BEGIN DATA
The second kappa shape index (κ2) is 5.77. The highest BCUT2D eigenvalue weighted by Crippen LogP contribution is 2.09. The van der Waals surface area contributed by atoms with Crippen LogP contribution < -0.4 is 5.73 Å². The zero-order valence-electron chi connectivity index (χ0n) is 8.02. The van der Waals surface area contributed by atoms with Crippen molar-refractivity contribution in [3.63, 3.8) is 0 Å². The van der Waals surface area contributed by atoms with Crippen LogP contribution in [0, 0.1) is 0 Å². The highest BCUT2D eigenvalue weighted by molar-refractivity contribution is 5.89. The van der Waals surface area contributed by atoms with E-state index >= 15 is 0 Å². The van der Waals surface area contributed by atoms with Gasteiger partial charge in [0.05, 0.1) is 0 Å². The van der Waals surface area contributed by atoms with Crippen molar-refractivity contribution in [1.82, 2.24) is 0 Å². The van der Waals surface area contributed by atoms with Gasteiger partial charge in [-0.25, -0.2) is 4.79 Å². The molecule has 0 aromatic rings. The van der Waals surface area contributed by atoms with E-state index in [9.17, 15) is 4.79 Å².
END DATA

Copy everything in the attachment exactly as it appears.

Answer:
The second kappa shape index (κ2) is 5.77. The highest BCUT2D eigenvalue weighted by Crippen LogP contribution is 2.09. The van der Waals surface area contributed by atoms with Crippen LogP contribution < -0.4 is 5.73 Å². The zero-order valence-electron chi connectivity index (χ0n) is 8.02. The van der Waals surface area contributed by atoms with Crippen molar-refractivity contribution in [3.63, 3.8) is 0 Å². The van der Waals surface area contributed by atoms with Crippen LogP contribution in [0, 0.1) is 0 Å². The highest BCUT2D eigenvalue weighted by molar-refractivity contribution is 5.89. The van der Waals surface area contributed by atoms with E-state index >= 15 is 0 Å². The van der Waals surface area contributed by atoms with Gasteiger partial charge in [0.05, 0.1) is 0 Å². The van der Waals surface area contributed by atoms with Crippen molar-refractivity contribution in [1.82, 2.24) is 0 Å². The van der Waals surface area contributed by atoms with Gasteiger partial charge in [-0.25, -0.2) is 4.79 Å². The molecule has 0 aromatic rings. The van der Waals surface area contributed by atoms with E-state index in [9.17, 15) is 4.79 Å².